Moreover, cases outside Alabama which have held a release or indemnification provision covers CERCLA liability have all involved indemnity clauses with much broader and more inclusive language than here. See, e.g., Kerr-McGee Chem. Corp., 14 F.3d at 326-27; Olin Corp., 5 F.3d at 12-13; Hardage, 985 F.2d at 1434; Niecko v. Emro Mktg. Co., 973 F.2d 1296, 1300 (6th Cir. 1992); Mardan Corp., 804 F.2d at 1461-62. The Olin Corp. case provides one recent example.*fn8 The court of appeals held that this provision evidenced a "clear and unmistakable intent" to transfer the seller's environmental liability to the buyer, even future and unknown liability. Olin Corp., 5 F.3d at 15-16.
The court of appeals held:
In no uncertain terms, [the purchaser] agreed to assume the liability for losses resulting from "the maintenance of any . . . claim . . . concerning pollution or nuisance . . . ." The indemnity provision covers all pollution and nuisance claims without limitation . . . . [and makes the purchaser] responsible for any liability imposed . . . under CERCLA.
14 F.3d at 327 (footnote omitted).
The contradictory terms and references of this Agreement leave us with no firm Conclusion as to the clear and unmistakable intent of the parties. Under applicable principles of Alabama law, the parties failed to express the intent to indemnify with the requisite clarity. We hold, therefore, that Paragraph 4(c) is not specific enough to impose on Beazer a duty to indemnify Mead for their CERCLA response costs.
Because Paragraphs 4(c) and 8 refer circuitously to each other, it follows therefore that neither Paragraph 4(c) nor Paragraph 8 expressly require either party to indemnify the other.*fn9 Accordingly, our earlier analysis requires us to reject Beazer's argument that Paragraph 4(c) was intended to limit Beazer's assumption of liabilities to those expressly listed in Exhibit F, and that therefore because CERCLA is not a listed obligation Mead must indemnify Beazer under Paragraph 8(a). Beazer relies on the grammatical rule of the last antecedent to assert that the language "all in accordance with . . . Exhibit F" is a limitation on the preceding reference to "solid waste disposal . . . order" in support of its argument that the magistrate Judge's construction of Paragraph 4(c)'s phrase "all in accordance with" Exhibit F to mean "which includes" Exhibit F must fail. The phrase "all in accordance with" can be interpreted as Beazer would have it, but it does not compel that construction. Beazer's contention that the magistrate Judge erred when he concluded the limitation of Paragraph 4(c) to the permits expressly listed in Exhibit F would leave the words "hereafter issued" without meaning does not persuade us. As we have already explained, its argument that these words merely reflect an intent to protect the seller during a transition period immediately following the transfer of assets to the buyer fails to shine through the murky text of Paragraph 4(c). Beazer's suggested interpretation of the words "hereafter issued" as limited to permits or licenses that might result from the pending applications is again plausible, but not so plain as to justify its construction under the Alabama rule that indemnity provisions must be strictly construed and limited to their plain meaning.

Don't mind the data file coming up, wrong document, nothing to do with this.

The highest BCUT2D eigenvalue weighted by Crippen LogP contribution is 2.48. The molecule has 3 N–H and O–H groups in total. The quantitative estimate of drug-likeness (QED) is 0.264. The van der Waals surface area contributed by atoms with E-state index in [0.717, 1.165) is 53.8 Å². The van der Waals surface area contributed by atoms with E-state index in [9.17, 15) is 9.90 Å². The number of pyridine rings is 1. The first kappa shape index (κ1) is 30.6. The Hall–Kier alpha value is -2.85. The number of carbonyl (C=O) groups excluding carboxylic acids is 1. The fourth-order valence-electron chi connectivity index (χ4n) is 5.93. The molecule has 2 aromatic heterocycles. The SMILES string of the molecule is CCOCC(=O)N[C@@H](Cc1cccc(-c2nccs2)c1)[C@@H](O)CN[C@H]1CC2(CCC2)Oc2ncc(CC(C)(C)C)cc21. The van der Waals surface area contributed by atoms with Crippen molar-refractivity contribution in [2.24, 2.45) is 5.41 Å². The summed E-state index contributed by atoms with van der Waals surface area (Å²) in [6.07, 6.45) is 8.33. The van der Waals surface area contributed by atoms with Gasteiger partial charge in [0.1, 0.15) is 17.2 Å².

Paragraph 4(c) does not clearly state that Beazer has agreed to assume all liability for toxic wastes under present or future laws protecting the environment. Though the phrase in Paragraph 4(c), "hereafter issued," appears to look to the future, the phrase "all in accordance with" appears to limit the buyer's environmental liability to orders, permits and licenses that are listed in the exhibit referenced. Accordingly, nothing in this agreement demonstrates a clear and unambiguous intent to transfer all CERCLA liability to Beazer.
Our refusal to construe Paragraph 4(c) as a clear promise by Beazer to indemnify Mead against CERCLA response costs leaves both Beazer and Mead responsible for their fair share of the cleanup costs associated with the Coke Plant. That result reinforces CERCLA policy. "Congress enacted CERCLA, a complex piece of legislation . . . to force polluters to pay for costs associated with remedying their pollution." United States v. Alcan Aluminum Corp., 964 F.2d 252, 258 (3d Cir. 1992). Thus, we will reverse the district court's entry of summary judgment in favor of Mead and remand this case for further proceedings on Beazer's contribution claim.*fn10
The order of the district court granting summary judgment on Mead' counterclaim and the order dismissing Beazer's claim for contribution will be reversed and the case will be remanded to the district court for further proceedings consistent with this opinion.